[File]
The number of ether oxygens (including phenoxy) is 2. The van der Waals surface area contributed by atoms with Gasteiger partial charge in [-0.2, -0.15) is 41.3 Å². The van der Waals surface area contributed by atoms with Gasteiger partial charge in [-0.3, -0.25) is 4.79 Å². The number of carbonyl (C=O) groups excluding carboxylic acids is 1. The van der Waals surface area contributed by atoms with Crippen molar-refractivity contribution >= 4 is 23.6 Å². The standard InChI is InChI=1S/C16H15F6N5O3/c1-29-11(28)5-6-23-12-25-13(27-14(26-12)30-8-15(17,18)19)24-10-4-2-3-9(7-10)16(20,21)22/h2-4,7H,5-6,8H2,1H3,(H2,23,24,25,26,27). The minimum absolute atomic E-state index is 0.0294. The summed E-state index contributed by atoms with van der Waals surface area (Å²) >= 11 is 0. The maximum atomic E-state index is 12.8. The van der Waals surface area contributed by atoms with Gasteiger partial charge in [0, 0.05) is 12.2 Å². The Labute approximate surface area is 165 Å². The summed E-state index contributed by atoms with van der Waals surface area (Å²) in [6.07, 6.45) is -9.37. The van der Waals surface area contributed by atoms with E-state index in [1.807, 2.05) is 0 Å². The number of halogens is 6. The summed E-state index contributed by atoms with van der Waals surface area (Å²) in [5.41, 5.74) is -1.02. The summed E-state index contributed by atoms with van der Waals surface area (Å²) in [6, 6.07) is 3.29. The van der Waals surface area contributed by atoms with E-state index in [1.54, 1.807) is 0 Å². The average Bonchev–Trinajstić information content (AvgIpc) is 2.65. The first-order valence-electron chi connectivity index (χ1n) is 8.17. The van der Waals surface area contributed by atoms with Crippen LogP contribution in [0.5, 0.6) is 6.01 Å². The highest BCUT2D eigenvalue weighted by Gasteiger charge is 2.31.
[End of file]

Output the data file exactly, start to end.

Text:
The number of ether oxygens (including phenoxy) is 2. The van der Waals surface area contributed by atoms with Gasteiger partial charge in [-0.2, -0.15) is 41.3 Å². The van der Waals surface area contributed by atoms with Gasteiger partial charge in [-0.3, -0.25) is 4.79 Å². The number of carbonyl (C=O) groups excluding carboxylic acids is 1. The van der Waals surface area contributed by atoms with Crippen molar-refractivity contribution >= 4 is 23.6 Å². The standard InChI is InChI=1S/C16H15F6N5O3/c1-29-11(28)5-6-23-12-25-13(27-14(26-12)30-8-15(17,18)19)24-10-4-2-3-9(7-10)16(20,21)22/h2-4,7H,5-6,8H2,1H3,(H2,23,24,25,26,27). The minimum absolute atomic E-state index is 0.0294. The summed E-state index contributed by atoms with van der Waals surface area (Å²) >= 11 is 0. The maximum atomic E-state index is 12.8. The van der Waals surface area contributed by atoms with Gasteiger partial charge in [0, 0.05) is 12.2 Å². The Labute approximate surface area is 165 Å². The summed E-state index contributed by atoms with van der Waals surface area (Å²) in [6.07, 6.45) is -9.37. The van der Waals surface area contributed by atoms with E-state index in [1.807, 2.05) is 0 Å². The number of halogens is 6. The summed E-state index contributed by atoms with van der Waals surface area (Å²) in [5.41, 5.74) is -1.02. The summed E-state index contributed by atoms with van der Waals surface area (Å²) in [6, 6.07) is 3.29. The van der Waals surface area contributed by atoms with E-state index in [1.54, 1.807) is 0 Å². The average Bonchev–Trinajstić information content (AvgIpc) is 2.65. The first-order valence-electron chi connectivity index (χ1n) is 8.17. The van der Waals surface area contributed by atoms with Crippen LogP contribution in [0.5, 0.6) is 6.01 Å². The highest BCUT2D eigenvalue weighted by Gasteiger charge is 2.31.